Exactly. I always think they were exactly the same as us, except they have carriages and giant houses, palaces and stuff. You get up and you’re unhappy with your friend, or you’re unhappy in your marriage, and how are you going to deal with it? It’s all those basic things that everyone goes through, and I’m sure they went through them in the same way except instead of driving to a coffee shop in a car, they’re getting a carriage down to the crochet lawn or something.

Not only did you win the BAFTA, but, among others, Olivia Colman won Best Actress and Rachel Weisz Best Supporting Actress. You get the sense Emma Stone might have won a third if there was one. The interplay with these three women was so key. How quickly did you find it?

Well, finding the characters was pretty easy; I found that quite quickly. But the interplay between them, and the weight of the story and the balance between the three of them, and how every decision or action to one also affected the other, so they’re all affected all the time. That was a bit of a balance of having multi-protagonists, basically.

And the ending was hard because you’re ending a multi-protagonist story, and you’re trying to do it in a really efficient way. I wanted to end it without too much dialogue, even though the film’s got a lot. My thing is strong dialogue and comic dialogue, so we wanted to reduce that as the movie ended to try to find images that ended the movie instead of too much dialogue.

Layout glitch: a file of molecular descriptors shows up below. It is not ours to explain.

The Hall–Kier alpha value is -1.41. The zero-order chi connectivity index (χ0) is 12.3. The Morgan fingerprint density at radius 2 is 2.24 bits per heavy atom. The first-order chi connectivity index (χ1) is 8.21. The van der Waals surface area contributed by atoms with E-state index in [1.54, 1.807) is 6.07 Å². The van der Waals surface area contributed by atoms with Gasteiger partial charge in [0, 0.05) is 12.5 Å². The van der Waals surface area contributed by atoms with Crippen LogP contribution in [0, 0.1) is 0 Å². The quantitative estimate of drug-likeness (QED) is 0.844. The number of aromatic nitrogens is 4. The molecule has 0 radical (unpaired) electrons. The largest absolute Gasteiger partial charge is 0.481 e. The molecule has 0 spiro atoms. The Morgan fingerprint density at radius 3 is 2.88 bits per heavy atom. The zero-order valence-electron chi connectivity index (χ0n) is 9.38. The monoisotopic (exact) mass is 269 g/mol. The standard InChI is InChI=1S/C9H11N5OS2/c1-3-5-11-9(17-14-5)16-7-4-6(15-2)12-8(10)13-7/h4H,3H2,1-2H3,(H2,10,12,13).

All three of them had incredibly strong intentions throughout the movie. Incredibly visceral needs that they’re not polite about going after. They’re always trying to get what they want, sometimes motivated by love, and sometimes motivated by power, and sometimes motivated for safety. That was part of the idea of making it more contemporary, that they weren’t polite characters. They were very, “I want what I want, and I’m trying to get it.” They don’t apologize. Yorgos is so amazing at not judging the characters for that, and he lets the audience be with them. He’s such a genius. It’s great to have written a script and to watch him direct it.

You’ll be working together again, right?

Yes, I’m just finishing an adaptation for him at the moment.

So given your distaste for period projects, what led you to Catherine the Great in the first place, bearing in mind you generated that idea?

I began writing theater, and I always wrote contemporary stories. Contemporary comedies, really. I loved things like Barry Lyndon and Dangerous Liaisons, but I had no interest in period stories. I never, ever thought I would do one. Also, because I’m Australian, we don’t really have that in our culture, because we’re such a young country. It’s a thing we watched from other countries, but never did ourselves.